The pressure to produce and maintain web content is real, and it’s easiest to just write what you know. Unfortunately, this often means organizations just write about themselves (e.g., “Our Company is Turning Seven!”).
The reality is that your audiences most likely aren’t looking for information about you. They’re looking for information that’s valuable and will help them solve some problem of their own.
Particularly when it comes to blogging, social media, and other forms of publication, there are a few hard truths to swallow:
- People read things that fulfill a need or interest.
- People follow brands they love.
- People interact with content they find valuable.
Seriously consider this: When was the last time you sought out news about an organization? What was the last branded (for-profit, nonprofit, or government) blog or Twitter account you followed? And why did you do it?
Big brands have been figuring out whether the content they produce is meant to attract new audiences, or bolster current ones for a long time now. There’s no reason these practices can’t extend into nonprofits, no matter the size.
People follow and engage with brands who provide them value without directly asking for anything substantial in return. And if they like you, they’ll remember you.
A Foundational Content Rule
Before laying out an approach, there’s a golden rule for successful content, no matter the channel. Each piece of content should have a clear, simple answer to the question, “What’s the point?” When starting a new content/editorial plan, write “The Point” the first few times to get a feel for the thinking.
If “The Point” includes the brand before the audience member’s needs or interests, that’s a problem.
For example, let’s say I’m running communications for a small wildlife rehabilitation center. We’re in dire need of donations. It’s our lifeblood. So we schedule an open house. The director of the center comes to me and tells me, “Look, Kristina, we need to blast our whole email list to let them now about our open house. Tweet it. Stick it on the blog.”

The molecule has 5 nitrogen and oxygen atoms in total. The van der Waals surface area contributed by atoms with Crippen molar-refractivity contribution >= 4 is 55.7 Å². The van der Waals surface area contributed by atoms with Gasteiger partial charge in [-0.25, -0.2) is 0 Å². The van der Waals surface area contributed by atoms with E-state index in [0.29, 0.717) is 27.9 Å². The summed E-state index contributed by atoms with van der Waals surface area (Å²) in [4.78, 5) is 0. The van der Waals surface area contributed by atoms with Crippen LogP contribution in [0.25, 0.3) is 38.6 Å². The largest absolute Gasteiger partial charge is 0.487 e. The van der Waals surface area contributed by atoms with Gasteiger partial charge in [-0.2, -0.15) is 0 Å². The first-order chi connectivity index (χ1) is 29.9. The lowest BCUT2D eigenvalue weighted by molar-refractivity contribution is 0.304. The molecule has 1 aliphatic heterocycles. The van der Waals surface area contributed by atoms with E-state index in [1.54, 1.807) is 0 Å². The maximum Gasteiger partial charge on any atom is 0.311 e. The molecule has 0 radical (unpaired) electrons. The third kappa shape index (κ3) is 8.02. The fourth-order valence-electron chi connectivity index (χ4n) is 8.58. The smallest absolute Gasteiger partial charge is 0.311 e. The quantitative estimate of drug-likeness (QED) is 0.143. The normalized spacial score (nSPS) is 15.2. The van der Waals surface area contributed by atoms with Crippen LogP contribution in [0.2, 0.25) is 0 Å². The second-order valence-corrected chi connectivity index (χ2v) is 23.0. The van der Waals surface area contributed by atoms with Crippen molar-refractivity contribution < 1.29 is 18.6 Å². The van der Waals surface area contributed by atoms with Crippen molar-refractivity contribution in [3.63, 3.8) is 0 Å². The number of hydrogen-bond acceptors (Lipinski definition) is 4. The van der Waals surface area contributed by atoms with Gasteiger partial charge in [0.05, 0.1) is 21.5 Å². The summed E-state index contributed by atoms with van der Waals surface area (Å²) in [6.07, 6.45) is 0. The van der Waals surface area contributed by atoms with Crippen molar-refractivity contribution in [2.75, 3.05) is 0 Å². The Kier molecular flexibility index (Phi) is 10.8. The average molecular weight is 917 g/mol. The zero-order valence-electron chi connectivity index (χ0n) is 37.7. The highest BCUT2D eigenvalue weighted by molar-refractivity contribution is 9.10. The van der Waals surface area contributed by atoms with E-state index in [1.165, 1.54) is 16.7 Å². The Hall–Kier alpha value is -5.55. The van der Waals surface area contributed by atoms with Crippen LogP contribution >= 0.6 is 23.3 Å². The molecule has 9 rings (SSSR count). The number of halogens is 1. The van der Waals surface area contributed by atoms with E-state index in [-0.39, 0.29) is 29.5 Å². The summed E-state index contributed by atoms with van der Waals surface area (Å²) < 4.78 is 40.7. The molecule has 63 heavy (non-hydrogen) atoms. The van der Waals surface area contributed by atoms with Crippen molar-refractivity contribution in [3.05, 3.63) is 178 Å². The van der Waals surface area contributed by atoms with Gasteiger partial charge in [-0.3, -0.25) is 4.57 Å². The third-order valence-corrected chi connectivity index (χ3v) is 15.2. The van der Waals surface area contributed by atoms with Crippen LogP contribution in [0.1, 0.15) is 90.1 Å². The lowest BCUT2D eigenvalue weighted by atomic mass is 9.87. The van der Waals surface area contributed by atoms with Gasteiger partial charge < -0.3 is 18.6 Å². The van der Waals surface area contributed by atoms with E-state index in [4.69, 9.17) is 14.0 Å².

Instead of just posting this as “news” to all these channels, I need to first ask myself, “What’s the point for my audience?” Another way to put it might be, “How can I make this update valuable to my audience?”
There are many answers to this question, but in my case, I consider my audience’s attributes and needs. I know my audiences are largely 30 to 50-year-olds, many of whom are parents of small children. To target them and give them value, I title my blog post, “Family-Friendly Animal Adventures for November.” In this post, I list other local events, and feature our upcoming open house. This is not the place to ask for donations, so I leave that out for now. I then repurpose the blog post for email, social media, and any other channels we use.
The important part of the story is this: I thought first about what my audience wanted, not what my director wanted. Both are important needs to address, but it must be audience first to accomplish anything.
With this foundation in place, we can get into the actual how. In Part 2, that is. Stay tuned for a three-pronged approach to your content and editorial planning.